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The library’s online catalog contains information about the books, e-books, music scores, videos (both DVD and VHS), and sound recordings that the library owns. The catalog also contains detailed information about the print journal and magazine titles that the library owns, but it does not contain citations for individual articles. For more help in using the catalog, ask a librarian, review our FAQs.
Catalog of books, web resources, and other material worldwide in OCLC member libraries. (Does not include book chapters or individual articles in journals, magazines, and newspapers.) Includes considerable non-English language material.
Digitized drawings from the holdings of the Archives Nationales d'Outre-Mer (Aix-en-Provence, France) and Archives Canada-France (ACF) compiled by Vincas P. Steponaitis and made available by the Research Libraries of Archaeology.
Digitized materials from Loyola University New Orleans’ Special Collections and Archives are available in the LOUISiana Digital Library.
The LOUISiana Digital Library (LDL) is an online library of Louisiana institutions that provides over 144,000 digital materials. Its purpose is to make unique historical treasures from the Louisiana institution's archives, libraries, museums, and other repositories in the state electronically accessible to Louisiana residents and to students, resear
This is an artificial collections of photographs sent to the City Archives over the years by various city agencies (including the Department of Streets, the Dept. of Utilities, the Office of the Mayor and the Public Relations Office) and by the Louisiana Department of Highways.
The Collins C. Diboll Vieux Carré Digital Survey is an electronic version of the Vieux Carré Survey, housed at The Historic New Orleans Collection since 1966. The survey is an extensive study of the properties within the French Quarter referencing essential historical, architectural, legal and sociological data on individual lots and structures from the French colonial period to the present.
New Orleans street numbers were converted to the present system in the early 1890s. Prior to that time there was no standardization to the numbering process. The original index was compiled by Gray B. Amos under the supervision of Mrs. E. D. Friedrichs, Custodian of the City Hall Archives. The project was carried out under the auspices of the Works Progress Administration (WPA) in 1938.
Originally created for the use of insurance companies, Robinson’s Atlas consists of 30 maps. The maps indicate existing lots, buildings, and geographic landmarks. The color pink represents brick buildings, and yellow signifies wooden structures. Printed street names are contemporaneous to publication; hand-written name changes were added at a later undetermined date. Street addresses predate the current system, adopted by New Orleans in the early 1890s.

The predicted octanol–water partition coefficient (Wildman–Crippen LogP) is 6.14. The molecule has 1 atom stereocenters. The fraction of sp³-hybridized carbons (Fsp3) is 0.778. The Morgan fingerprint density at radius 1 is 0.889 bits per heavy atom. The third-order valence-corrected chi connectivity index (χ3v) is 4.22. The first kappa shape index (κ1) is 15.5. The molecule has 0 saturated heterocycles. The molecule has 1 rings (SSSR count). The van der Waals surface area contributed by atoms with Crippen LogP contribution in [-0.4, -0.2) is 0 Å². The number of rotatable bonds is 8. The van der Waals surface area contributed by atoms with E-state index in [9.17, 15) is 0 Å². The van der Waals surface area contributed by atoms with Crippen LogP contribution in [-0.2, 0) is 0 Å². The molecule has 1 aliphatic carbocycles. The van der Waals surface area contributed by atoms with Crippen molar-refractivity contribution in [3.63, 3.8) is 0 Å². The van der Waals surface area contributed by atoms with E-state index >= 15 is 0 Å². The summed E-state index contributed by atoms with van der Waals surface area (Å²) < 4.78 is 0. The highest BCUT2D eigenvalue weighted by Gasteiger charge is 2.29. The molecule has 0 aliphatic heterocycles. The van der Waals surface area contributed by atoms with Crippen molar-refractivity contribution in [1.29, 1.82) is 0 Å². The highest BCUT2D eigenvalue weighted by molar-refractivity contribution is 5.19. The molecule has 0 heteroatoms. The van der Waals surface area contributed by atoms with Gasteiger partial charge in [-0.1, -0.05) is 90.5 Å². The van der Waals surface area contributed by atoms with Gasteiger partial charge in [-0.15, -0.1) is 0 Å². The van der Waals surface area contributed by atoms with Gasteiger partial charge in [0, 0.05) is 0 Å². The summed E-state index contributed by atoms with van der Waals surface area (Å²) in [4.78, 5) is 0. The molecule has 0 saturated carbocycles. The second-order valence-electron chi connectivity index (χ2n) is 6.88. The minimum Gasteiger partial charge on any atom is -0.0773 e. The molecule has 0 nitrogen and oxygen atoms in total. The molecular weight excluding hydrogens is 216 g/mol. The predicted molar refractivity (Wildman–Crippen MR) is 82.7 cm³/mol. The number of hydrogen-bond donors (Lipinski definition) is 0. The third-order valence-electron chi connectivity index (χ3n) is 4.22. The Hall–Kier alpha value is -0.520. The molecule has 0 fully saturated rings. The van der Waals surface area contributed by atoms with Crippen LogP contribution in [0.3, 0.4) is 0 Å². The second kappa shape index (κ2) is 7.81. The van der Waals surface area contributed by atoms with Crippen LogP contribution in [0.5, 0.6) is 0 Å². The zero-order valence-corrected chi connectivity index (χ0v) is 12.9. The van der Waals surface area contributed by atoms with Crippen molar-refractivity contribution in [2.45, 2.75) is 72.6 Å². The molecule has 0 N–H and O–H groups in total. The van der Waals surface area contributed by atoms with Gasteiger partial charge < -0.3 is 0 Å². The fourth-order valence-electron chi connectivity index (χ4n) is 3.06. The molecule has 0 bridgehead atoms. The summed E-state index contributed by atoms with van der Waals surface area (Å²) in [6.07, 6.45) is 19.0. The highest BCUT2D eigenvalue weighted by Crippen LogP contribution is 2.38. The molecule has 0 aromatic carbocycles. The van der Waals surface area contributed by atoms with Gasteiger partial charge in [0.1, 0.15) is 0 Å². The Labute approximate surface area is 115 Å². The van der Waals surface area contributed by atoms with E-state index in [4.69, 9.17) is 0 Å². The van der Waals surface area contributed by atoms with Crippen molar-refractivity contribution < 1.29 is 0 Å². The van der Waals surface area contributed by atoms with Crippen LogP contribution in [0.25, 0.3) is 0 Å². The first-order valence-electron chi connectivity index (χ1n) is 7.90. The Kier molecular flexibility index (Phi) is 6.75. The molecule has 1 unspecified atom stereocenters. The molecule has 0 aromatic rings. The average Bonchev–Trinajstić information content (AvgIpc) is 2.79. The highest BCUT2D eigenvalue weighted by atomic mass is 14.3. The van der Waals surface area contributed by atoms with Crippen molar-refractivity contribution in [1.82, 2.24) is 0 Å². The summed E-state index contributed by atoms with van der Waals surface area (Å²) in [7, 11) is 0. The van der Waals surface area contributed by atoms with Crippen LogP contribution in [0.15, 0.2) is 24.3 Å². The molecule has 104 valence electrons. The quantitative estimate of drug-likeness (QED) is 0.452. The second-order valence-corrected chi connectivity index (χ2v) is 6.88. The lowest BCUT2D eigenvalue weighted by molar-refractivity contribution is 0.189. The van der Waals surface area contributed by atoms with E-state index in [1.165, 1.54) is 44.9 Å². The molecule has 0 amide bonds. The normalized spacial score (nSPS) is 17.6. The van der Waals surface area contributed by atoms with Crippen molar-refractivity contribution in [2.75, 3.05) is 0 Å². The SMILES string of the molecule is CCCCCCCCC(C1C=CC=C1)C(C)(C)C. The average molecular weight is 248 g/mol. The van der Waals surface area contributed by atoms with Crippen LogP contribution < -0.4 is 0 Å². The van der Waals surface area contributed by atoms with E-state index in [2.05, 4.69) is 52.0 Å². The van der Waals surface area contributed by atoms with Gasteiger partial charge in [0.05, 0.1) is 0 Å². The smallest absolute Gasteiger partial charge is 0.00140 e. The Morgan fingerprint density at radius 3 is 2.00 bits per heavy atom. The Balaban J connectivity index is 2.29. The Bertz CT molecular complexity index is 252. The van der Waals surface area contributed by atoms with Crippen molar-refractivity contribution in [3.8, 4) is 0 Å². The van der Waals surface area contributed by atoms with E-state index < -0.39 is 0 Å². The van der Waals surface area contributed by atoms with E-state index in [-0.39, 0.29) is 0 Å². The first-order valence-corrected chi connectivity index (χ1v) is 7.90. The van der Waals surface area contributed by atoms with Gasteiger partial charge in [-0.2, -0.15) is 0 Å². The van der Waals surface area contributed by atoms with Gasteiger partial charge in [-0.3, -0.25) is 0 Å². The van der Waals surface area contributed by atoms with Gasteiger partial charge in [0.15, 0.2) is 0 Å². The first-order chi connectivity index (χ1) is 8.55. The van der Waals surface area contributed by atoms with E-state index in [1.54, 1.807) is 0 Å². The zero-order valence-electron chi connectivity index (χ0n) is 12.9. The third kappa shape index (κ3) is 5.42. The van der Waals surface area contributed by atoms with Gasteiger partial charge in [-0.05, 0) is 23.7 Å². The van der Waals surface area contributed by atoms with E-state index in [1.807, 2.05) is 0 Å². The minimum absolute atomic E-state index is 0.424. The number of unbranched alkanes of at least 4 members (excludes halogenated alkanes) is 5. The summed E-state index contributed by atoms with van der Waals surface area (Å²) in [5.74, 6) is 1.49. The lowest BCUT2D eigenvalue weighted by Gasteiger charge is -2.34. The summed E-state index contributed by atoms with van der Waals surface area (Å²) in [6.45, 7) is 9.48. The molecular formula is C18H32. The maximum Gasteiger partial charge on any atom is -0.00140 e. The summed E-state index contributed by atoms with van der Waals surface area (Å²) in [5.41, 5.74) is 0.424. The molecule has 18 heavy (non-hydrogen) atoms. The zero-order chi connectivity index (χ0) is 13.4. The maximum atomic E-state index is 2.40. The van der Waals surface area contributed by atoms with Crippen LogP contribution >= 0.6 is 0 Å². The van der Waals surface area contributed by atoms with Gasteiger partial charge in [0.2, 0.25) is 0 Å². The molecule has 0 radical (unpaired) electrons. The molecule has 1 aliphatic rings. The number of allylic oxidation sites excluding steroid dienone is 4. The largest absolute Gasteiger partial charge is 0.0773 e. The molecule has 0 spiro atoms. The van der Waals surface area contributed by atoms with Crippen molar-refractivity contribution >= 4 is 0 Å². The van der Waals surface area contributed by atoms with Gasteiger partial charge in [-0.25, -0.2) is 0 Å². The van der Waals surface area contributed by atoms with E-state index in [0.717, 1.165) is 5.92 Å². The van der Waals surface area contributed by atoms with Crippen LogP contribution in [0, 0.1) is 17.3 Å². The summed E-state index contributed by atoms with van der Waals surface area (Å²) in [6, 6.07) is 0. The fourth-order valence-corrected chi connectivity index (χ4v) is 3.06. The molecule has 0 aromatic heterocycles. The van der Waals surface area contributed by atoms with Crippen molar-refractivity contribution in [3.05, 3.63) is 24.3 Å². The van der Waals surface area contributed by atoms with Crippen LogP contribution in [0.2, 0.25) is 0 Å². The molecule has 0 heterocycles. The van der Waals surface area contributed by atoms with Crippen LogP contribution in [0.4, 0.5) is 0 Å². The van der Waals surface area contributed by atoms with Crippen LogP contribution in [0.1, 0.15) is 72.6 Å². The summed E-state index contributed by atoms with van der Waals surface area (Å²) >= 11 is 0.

New Orleans newspaper published from 1827 to 1925. It includes articles primarily French and English, with some Spanish. This site has two time sections: Sept. 1827 through Aug. 1881 and Sept. 1881 to Dec. 1923. No searching for text, only browsing by date.
New Orleans demographics, disaster recovery indicators, and actionable data visualization. Includes easy to use maps, high–demand downloadable spreadsheets and slideshows, video briefings, and objective analyses.
The website for the Louisiana Division of the New Orleans Public Library contains a wealth of information on the history of New Orleans. In addition to information on the city's Archive sand Special Collections, the site can be searched for historic photographs, genealogical information, and property research.
"The viewer displays information obtained or developed from received reports of criminal activity in Orleans parish. It shows reported criminal activity near stated addresses or other locations, such as schools. It shows the apparent violation, time period, and general location. It can produce related maps and reports. It is for personal informational purposes only."
Limited access to supermarkets, supercenters, grocery stores, or other sources of healthy and affordable food may make it harder for some Americans to eat a healthy diet. The Food Access Research Atlas presents a spatial overview of food access indicators for low-income and other census tracts using different measures of supermarket accessibility; provides food access data for populations within census tracts; and offers census-tract-level data on food access that can be downloaded for community planning or research purposes.
Web site that rates neighborhoods for "walkability."
Special Collections & Archives
Located on the third floor of the Monroe Library, Special Collections and Archives preserves materials related to the history of Louisiana and the South, the Society of Jesus, and Loyola University New Orleans. Materials must be used in the Reading Room. Please contact firstname.lastname@example.org more information or to schedule an appointment.